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Tues., Nov. 2 is the big day — aka Election Day — and we’ve done the Googling so you don’t have to. To make this election as easy as possible, we’ve curated need-to-know information about how and where to vote, along with what we’re voting on — from seats to amendments. 👇
Are you registered?
First things first, make sure you’re eligible + registered to vote.
Find your polling location
Polk County polling places will be open on Tues., Nov. 2 from 7 a.m. to 7 p.m. If you’re unsure where to go, you can request voter information that provides your registration status + polling location. Early walk-in voting is available weekdays from 8:30 a.m.-4:30 p.m. through Nov. 1 at these locations. You’ll be required to provide signature and photo identification, which can be in the form of your Florida driver’s license, US passport, student ID, or other form of identification.
Voting absentee? The deadline to request a mail-in ballot was Sat., Oct. 23 + completed ballots must be returned to the Election Headquarters or the Operations Center by 7 p.m. on Tues., Nov. 2 to be counted.
In Lakeland, you’ll be voting for a mayor, two city commissioner seats, and two amendments to the city charter.
Amendment 1 would modify how City Commission vacancies are filled by addressing them at regular rather than special elections.
Amendment 2 would allow for the special appointment of members to the City Canvassing Board — which counts or rejects election ballots — in certain circumstances.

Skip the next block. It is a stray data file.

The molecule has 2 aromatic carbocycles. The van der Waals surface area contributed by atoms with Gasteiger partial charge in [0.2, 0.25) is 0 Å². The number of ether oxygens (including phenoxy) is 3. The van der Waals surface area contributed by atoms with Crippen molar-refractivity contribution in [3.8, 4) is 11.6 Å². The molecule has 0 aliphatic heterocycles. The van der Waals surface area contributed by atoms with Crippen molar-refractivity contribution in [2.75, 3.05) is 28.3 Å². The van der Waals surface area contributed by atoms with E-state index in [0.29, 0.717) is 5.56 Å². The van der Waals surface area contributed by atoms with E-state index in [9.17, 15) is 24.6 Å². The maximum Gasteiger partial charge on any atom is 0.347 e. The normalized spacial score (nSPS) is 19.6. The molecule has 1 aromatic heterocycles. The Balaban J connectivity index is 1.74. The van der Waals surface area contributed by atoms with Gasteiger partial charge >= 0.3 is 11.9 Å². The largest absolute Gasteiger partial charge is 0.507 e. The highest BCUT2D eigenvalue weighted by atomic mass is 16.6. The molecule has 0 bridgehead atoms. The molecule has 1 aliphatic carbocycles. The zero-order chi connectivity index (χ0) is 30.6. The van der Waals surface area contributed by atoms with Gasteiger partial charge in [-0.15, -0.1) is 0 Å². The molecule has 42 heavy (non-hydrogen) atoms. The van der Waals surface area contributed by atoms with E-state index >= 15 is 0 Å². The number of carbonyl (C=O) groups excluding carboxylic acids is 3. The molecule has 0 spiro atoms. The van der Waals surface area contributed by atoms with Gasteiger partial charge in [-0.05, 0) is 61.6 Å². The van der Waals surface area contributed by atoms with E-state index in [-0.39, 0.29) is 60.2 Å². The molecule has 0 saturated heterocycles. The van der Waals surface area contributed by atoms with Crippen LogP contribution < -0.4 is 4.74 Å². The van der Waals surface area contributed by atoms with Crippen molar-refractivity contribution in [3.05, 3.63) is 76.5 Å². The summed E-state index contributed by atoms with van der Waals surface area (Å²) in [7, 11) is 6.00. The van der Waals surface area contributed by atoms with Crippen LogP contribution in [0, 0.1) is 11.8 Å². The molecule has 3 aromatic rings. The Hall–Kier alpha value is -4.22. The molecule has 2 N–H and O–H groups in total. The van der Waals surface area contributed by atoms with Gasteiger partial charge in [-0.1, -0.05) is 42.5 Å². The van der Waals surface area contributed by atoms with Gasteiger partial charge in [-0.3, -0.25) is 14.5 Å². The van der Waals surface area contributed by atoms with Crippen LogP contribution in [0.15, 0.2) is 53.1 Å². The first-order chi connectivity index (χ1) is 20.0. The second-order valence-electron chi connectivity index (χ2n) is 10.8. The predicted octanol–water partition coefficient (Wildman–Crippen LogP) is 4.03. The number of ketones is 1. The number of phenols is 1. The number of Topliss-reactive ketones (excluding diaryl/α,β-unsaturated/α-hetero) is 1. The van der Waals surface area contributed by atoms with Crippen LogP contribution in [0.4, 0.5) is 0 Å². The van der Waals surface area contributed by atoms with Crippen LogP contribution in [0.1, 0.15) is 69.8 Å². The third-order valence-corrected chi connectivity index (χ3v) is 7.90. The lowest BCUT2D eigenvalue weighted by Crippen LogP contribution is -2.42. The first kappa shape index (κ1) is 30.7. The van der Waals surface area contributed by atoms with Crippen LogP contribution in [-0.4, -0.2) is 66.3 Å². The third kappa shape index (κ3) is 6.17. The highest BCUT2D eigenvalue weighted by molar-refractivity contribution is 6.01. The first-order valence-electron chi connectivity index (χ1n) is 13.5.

See a breakdown of current methods + what both of these proposed changes would mean.
Meet the candidates
Qualifying for this year’s elections is noon, Sept. 13-noon Sept. 17. Candidates pay a qualifying fee of $250 + 1% of the position’s annual salary, $696.00 for the Mayor’s seat, and $547.33 for a Commissioner’s seat.
Commissioner seats up for election include the seats for Mayor, District C for the southwest, and District D for the southeast.
- Mayor Bill Mutz has served on the board for 21 not-for-profit organizations and participated in the founding of Grace City Church.
- Saga Stevin has served Lakeland as a member of the Board of Directors for the Citizens Council for Health Freedom and the Polk Education Foundation.
- Commissioner Mike Musick is a deacon at Heritage Baptist Church and established Leverage Ministries, a nonprofit organization benefiting underserved youth.
- Dr. Shandale Terrell is currently an educator for Polk County Public Schools. He has been actively involved with the Lakeland Chamber of Commerce and served on the City of Lakeland Gang Task Force. Currently, he is the Chairman of the Lakeland Police Citizens Advisory Board.
- Commissioner Sara Roberts McCarley is active in the Lakeland community, working particularly with the Harrison School for the Arts Philanthropy Committee and Parent Association, the Lakeland High School Parent Teacher Partnership, Lawton Chiles Middle Academy PTO, and others. Currently, she serves on the Lakeland Vision Board and the Mayor’s Council on the Arts.
- Allyson Lewis is an educator, as well as a political organizer who created a wellness-check system during the pandemic to ensure the safety of older adults and hosted public “call to consciousness” forums to discuss racial inequities in 2020.
For more information on how, when, and where to vote, click here.